Surveys / Research
The Ontario Society of Occupational Therapists is pleased to support research activity that relates to occupational therapy! We encourage members to PARTICIPATE IN RESEARCH ACTIVITIES VIA SURVEYS when one's scope of competence relates to the research.
The following posts have been purchased by the researchers to access OSOT membership. While posting does not imply OSOT partnership or sponsorship, WE ENCOURAGE MEMBERS TO PARTICIPATE!
1. Use of splints for foot drop in acute care
Gabriella Bouchard and Michelle Roger (students), under the supervision of Paulette Guitard.
The purpose of the study is to compare the current use of the foot drop splint in acute care setting in practice to the recommendations in the literature.
Target Audience for Participation:
Occupational therapists working in acute care in physical medicine.
March 1, 2019
2. The profiles of knowledge brokers in the rehabilitation field across Canada: A descriptive study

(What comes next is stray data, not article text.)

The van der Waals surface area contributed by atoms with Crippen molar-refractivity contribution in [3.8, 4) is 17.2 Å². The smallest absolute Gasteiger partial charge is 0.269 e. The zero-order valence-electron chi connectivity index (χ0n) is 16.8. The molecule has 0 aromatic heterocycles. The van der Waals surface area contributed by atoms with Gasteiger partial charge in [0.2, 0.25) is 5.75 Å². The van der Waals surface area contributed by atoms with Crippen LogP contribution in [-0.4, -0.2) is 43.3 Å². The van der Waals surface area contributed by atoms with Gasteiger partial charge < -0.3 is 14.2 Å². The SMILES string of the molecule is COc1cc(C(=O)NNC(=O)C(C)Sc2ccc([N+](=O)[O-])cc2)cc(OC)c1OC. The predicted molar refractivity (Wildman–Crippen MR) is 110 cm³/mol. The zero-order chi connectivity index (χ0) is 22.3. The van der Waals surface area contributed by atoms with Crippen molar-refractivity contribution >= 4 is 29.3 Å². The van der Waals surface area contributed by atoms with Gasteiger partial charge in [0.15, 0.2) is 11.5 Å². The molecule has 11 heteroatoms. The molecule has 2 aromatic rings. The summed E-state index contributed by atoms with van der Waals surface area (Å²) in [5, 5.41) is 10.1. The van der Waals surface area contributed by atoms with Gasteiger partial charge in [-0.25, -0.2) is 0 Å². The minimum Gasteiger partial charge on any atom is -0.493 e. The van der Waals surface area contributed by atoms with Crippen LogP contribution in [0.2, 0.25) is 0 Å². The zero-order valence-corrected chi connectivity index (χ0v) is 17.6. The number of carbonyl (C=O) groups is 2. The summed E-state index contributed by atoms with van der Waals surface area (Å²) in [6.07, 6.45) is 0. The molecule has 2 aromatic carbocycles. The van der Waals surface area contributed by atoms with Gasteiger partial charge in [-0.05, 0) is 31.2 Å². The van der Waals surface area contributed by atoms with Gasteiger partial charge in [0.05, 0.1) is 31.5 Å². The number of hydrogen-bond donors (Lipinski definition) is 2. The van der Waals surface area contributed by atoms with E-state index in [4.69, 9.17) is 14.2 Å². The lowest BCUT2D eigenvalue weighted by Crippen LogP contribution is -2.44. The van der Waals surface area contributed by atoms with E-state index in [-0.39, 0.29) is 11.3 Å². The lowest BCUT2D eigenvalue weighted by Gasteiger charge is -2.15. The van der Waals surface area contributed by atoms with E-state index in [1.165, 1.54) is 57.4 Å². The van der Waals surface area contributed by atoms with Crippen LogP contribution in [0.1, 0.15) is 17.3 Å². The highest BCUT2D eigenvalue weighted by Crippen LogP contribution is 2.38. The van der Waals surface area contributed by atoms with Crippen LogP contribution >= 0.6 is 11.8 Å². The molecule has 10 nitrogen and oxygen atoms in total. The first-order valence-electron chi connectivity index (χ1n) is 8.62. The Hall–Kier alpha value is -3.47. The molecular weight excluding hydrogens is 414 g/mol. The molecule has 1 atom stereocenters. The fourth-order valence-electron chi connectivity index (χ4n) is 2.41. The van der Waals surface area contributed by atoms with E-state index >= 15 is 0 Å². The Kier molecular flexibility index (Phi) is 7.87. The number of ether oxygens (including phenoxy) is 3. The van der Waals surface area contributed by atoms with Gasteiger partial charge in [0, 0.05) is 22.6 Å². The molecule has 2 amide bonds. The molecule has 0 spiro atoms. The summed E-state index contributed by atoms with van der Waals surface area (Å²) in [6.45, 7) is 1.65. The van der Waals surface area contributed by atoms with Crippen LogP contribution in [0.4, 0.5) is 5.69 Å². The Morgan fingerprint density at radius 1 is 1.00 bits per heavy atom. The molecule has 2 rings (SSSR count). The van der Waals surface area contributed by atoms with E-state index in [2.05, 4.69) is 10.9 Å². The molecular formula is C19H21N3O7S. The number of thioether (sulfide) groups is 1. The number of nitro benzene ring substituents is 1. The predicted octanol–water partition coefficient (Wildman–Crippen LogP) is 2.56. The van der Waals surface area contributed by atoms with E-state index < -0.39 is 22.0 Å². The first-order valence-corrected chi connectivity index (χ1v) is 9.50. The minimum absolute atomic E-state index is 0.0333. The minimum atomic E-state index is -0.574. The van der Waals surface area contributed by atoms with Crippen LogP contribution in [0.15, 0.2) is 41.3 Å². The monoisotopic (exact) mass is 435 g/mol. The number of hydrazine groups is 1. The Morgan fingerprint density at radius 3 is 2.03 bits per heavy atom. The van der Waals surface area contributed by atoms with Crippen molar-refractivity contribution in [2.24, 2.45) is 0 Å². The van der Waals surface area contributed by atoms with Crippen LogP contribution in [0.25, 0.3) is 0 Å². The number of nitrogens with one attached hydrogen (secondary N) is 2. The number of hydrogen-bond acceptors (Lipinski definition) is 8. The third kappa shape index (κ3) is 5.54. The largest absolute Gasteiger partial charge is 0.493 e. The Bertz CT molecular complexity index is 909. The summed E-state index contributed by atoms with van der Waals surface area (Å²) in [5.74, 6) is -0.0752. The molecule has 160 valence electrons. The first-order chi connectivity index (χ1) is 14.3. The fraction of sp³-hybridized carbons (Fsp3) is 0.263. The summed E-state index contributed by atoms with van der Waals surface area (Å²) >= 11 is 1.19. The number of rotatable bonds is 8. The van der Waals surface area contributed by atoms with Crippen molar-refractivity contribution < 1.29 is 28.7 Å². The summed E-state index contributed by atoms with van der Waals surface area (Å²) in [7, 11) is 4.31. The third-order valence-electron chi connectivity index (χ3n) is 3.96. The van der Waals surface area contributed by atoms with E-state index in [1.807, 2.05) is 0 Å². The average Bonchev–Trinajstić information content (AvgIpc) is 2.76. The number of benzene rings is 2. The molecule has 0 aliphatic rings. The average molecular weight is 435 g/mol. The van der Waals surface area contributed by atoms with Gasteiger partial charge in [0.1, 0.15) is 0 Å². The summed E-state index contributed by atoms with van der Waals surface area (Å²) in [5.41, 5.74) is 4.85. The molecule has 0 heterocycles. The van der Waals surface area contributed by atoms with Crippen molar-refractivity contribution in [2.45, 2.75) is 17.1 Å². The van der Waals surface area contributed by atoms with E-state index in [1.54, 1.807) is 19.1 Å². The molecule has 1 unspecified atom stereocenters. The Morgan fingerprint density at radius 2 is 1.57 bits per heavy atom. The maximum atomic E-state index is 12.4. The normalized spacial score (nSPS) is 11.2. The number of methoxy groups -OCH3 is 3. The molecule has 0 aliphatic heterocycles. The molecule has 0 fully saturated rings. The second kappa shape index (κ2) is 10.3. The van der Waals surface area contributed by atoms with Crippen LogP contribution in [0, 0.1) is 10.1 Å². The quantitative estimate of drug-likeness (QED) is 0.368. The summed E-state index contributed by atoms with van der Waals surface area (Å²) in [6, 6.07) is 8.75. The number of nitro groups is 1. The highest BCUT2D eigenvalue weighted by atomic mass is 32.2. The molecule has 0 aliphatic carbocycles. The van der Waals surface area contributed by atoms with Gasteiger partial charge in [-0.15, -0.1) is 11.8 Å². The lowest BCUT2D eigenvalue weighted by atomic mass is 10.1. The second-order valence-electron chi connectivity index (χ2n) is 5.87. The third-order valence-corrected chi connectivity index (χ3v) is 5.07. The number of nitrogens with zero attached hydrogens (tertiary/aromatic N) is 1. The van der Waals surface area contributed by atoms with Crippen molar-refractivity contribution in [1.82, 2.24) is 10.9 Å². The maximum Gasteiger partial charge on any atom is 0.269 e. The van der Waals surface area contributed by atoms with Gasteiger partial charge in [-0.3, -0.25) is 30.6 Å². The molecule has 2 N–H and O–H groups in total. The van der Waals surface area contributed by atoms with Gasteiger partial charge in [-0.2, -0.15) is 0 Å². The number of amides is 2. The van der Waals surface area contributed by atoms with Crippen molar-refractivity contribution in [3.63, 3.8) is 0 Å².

Dina Gaid, MSc Ph.D. candidate - Rehabilitation Sciences School of Physical and Occupational Therapy McGill University
The field of knowledge translation (KT) promotes the use of evidence-based practices (EBP) in healthcare. KT experts advocate for the use of active KT interventions to improve professional practice change in health care settings including the use of knowledge brokers (KBs). Currently, there is a paucity of data related to the work and occupations of Canadian KBs, limiting the ability of health care organizations to deploy KBs effectively in rehabilitation settings. The aim of this study is to describe the personal and professional characteristics, roles and activities, and training of KBs working to promote the uptake of research evidence across Canadian rehabilitation settings.
March 31, 2019
3. Parent and Family Engagement in School-Based Occupational Therapy Services
Dr. Wenonah Campbell, Jennifer Kennedy, Dr. Cheryl Missiuna, Dr. Sandra Moll, and Dr. Jenny Yost
This study is being done to increase our understanding of how parents participate and engage in children’s school-based occupational therapy services and what factors impact their engagement. We also aim to understand how clinicians can better support families to engage, and what support clinicians need to do so.
In this study, we will interview 12-15 parents of children who have received school-based occupational therapy services in Ontario, and 5-6 occupational therapists who work in school support services.